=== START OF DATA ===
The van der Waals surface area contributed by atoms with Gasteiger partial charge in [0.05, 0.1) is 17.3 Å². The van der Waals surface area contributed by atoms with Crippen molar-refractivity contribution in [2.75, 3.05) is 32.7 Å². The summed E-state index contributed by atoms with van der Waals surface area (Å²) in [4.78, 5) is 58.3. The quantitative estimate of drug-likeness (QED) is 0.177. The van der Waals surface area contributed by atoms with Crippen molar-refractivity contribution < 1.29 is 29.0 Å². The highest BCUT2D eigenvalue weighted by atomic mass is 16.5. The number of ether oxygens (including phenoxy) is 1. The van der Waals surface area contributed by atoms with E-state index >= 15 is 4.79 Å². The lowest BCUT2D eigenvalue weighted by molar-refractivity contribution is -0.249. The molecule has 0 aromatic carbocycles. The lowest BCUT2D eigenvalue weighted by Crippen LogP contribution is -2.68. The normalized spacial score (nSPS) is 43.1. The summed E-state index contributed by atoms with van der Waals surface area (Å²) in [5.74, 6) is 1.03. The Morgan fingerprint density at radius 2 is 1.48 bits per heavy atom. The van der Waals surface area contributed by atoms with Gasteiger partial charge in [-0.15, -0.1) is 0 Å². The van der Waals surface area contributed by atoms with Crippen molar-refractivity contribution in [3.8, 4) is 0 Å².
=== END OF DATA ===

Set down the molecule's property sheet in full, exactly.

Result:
The van der Waals surface area contributed by atoms with Gasteiger partial charge in [0.05, 0.1) is 17.3 Å². The van der Waals surface area contributed by atoms with Crippen molar-refractivity contribution in [2.75, 3.05) is 32.7 Å². The summed E-state index contributed by atoms with van der Waals surface area (Å²) in [4.78, 5) is 58.3. The quantitative estimate of drug-likeness (QED) is 0.177. The van der Waals surface area contributed by atoms with Crippen molar-refractivity contribution < 1.29 is 29.0 Å². The highest BCUT2D eigenvalue weighted by atomic mass is 16.5. The number of ether oxygens (including phenoxy) is 1. The van der Waals surface area contributed by atoms with E-state index >= 15 is 4.79 Å². The lowest BCUT2D eigenvalue weighted by molar-refractivity contribution is -0.249. The molecule has 0 aromatic carbocycles. The lowest BCUT2D eigenvalue weighted by Crippen LogP contribution is -2.68. The normalized spacial score (nSPS) is 43.1. The summed E-state index contributed by atoms with van der Waals surface area (Å²) in [5.74, 6) is 1.03. The Morgan fingerprint density at radius 2 is 1.48 bits per heavy atom. The van der Waals surface area contributed by atoms with Gasteiger partial charge in [-0.15, -0.1) is 0 Å². The van der Waals surface area contributed by atoms with Crippen molar-refractivity contribution in [3.8, 4) is 0 Å².